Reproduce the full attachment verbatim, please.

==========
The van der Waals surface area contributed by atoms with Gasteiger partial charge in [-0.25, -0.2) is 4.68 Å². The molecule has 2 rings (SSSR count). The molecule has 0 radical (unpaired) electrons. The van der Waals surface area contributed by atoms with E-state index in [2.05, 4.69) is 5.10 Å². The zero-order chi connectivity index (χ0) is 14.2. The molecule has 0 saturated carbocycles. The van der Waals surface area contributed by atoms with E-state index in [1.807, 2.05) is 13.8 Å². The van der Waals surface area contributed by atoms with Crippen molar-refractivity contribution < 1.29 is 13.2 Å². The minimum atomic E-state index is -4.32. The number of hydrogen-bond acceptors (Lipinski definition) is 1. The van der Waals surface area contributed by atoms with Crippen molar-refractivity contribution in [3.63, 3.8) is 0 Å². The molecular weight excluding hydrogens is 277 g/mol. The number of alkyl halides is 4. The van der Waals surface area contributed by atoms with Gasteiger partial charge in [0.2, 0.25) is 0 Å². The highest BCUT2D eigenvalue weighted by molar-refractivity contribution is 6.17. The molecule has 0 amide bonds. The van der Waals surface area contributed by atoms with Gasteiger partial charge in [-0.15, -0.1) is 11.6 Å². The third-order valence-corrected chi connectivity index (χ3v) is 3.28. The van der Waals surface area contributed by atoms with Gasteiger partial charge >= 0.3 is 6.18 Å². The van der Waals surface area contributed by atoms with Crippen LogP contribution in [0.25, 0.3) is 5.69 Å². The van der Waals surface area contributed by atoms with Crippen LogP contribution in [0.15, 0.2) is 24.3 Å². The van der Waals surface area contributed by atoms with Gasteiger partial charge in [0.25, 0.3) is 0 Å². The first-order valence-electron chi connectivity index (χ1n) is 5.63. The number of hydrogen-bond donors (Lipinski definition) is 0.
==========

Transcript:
The van der Waals surface area contributed by atoms with Gasteiger partial charge in [-0.25, -0.2) is 4.68 Å². The molecule has 2 rings (SSSR count). The molecule has 0 radical (unpaired) electrons. The van der Waals surface area contributed by atoms with E-state index in [2.05, 4.69) is 5.10 Å². The zero-order chi connectivity index (χ0) is 14.2. The molecule has 0 saturated carbocycles. The van der Waals surface area contributed by atoms with E-state index in [1.807, 2.05) is 13.8 Å². The van der Waals surface area contributed by atoms with Crippen molar-refractivity contribution < 1.29 is 13.2 Å². The minimum atomic E-state index is -4.32. The number of hydrogen-bond acceptors (Lipinski definition) is 1. The van der Waals surface area contributed by atoms with Crippen molar-refractivity contribution in [3.63, 3.8) is 0 Å². The molecular weight excluding hydrogens is 277 g/mol. The number of alkyl halides is 4. The van der Waals surface area contributed by atoms with Gasteiger partial charge in [0.2, 0.25) is 0 Å². The highest BCUT2D eigenvalue weighted by molar-refractivity contribution is 6.17. The molecule has 0 amide bonds. The van der Waals surface area contributed by atoms with Gasteiger partial charge in [-0.15, -0.1) is 11.6 Å². The third-order valence-corrected chi connectivity index (χ3v) is 3.28. The van der Waals surface area contributed by atoms with Gasteiger partial charge >= 0.3 is 6.18 Å². The van der Waals surface area contributed by atoms with Crippen LogP contribution in [0.25, 0.3) is 5.69 Å². The van der Waals surface area contributed by atoms with Crippen LogP contribution in [0.15, 0.2) is 24.3 Å². The van der Waals surface area contributed by atoms with Gasteiger partial charge in [0.25, 0.3) is 0 Å². The first-order valence-electron chi connectivity index (χ1n) is 5.63. The number of hydrogen-bond donors (Lipinski definition) is 0.